An older adult couple lives alone on a farm. Their children, Joe and Jackie, live far away and often worry about their parents’ safety. Their father has become more unsteady on his feet, and their mother can hardly support him alone. Filled with anxiety and guilt, Joe and Jackie find an assisted living facility for their parents.
How should they bring up this sensitive topic with their parents? Who should have the final say about the living situation? What are the impacts of this decison?
This hypothetical situation was one of many that arose during a recent “Conversations on Aging” workshop. During the discussion, outreach professionals from Iowa State University talked about changes caregivers face as their loved ones age.
The workshop highlighted how changes in family dynamics throughout caregiving can cause resentment, fear, anger, confusion and more. Watching a once-familiar loved one change in health and behavior affects both caregivers and their families.
“One way to deal with the stress is to look at the positive outcomes of change,” said Malisa Rader, a human science specialist who helped run the workshop.
Although caregivers may face loss as their loved one’s age, Rader explained, they can gain satisfaction in giving support and foster compassion for others with shared experiences.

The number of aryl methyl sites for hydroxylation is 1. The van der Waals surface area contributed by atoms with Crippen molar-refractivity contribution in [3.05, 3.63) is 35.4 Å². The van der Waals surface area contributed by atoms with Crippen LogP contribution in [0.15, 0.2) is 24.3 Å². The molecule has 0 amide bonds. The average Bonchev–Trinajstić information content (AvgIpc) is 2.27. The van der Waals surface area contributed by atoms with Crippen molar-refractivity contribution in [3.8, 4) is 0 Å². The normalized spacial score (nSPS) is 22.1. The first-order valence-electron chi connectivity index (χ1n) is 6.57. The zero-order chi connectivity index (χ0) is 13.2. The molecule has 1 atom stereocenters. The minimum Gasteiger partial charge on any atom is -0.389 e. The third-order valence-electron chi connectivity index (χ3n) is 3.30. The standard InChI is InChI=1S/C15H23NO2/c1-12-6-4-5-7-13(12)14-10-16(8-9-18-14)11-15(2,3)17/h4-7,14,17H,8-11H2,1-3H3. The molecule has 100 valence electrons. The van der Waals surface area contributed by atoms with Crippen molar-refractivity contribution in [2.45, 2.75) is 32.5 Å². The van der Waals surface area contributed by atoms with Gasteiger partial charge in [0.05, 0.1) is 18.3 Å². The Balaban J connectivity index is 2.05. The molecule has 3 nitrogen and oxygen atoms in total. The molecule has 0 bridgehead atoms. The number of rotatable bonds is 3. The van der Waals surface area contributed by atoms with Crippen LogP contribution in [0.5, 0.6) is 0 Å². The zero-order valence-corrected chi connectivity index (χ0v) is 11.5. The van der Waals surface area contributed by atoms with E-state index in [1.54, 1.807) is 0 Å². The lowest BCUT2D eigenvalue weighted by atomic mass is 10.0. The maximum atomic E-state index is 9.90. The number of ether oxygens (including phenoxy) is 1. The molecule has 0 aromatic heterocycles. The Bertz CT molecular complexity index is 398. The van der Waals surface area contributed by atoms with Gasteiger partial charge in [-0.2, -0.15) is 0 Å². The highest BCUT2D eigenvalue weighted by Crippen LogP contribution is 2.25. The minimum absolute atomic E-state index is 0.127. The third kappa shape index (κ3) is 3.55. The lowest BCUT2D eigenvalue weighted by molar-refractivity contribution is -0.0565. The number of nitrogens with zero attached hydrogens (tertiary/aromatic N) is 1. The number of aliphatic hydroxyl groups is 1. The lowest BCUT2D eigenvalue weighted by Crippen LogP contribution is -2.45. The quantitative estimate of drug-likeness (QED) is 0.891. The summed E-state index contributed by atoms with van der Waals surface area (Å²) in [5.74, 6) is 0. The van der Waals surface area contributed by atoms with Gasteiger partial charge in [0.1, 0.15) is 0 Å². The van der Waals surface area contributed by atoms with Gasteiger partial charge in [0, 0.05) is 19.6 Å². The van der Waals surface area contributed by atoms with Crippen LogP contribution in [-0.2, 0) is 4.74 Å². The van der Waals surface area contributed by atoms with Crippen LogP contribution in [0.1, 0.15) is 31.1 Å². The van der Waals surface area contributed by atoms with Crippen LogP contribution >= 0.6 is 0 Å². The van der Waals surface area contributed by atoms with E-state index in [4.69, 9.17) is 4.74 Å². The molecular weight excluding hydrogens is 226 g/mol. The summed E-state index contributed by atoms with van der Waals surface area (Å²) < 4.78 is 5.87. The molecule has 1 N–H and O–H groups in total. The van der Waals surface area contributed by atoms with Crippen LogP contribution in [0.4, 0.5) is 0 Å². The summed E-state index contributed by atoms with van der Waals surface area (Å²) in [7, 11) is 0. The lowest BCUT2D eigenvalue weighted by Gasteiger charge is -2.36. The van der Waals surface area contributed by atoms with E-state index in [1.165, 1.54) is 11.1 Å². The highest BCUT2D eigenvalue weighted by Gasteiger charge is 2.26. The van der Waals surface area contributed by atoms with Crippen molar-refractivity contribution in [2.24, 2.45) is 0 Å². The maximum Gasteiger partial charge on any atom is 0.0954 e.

“You’re not alone in how you’re feeling,” agreed Sandra McKinnon, a human sciences specialist.
McKinnon emphasized the importance of talking openly about the struggles of both aging and caregiving, even when it’s difficult.
“Even though we know the future comes and death and dying are part of that, we’re not always taught how to talk about that or if it’s OK to talk about it,” she said.
One main focus of the workshop was how caregivers and older adults can communicate effectively and have tough conversations. This involves sharing information, offering opinions only when asked, listening effectively and saying what you mean.
McKinnon stressed the value of “I” statements, starting with “I feel,” “I need,” or “I like.” Conversations starting this way show personal concern and allow caregivers and older adults to clarify their feelings.
“When family members feel their needs and concerns have been recognized, the door is opened for mutual problem-solving,” McKinnon said.
McKinnon and Rader explained that although caregivers cannot change their loved ones (and vice versa), both parties can set realistic expectations and find positive ways to work together.
“Sometimes you have to learn each other’s strengths,” McKinnon said.
Caregivers and older adults who want to know more about aging can visit Iowa State University’s Human Sciences page for information on health, nutrition, finance and more.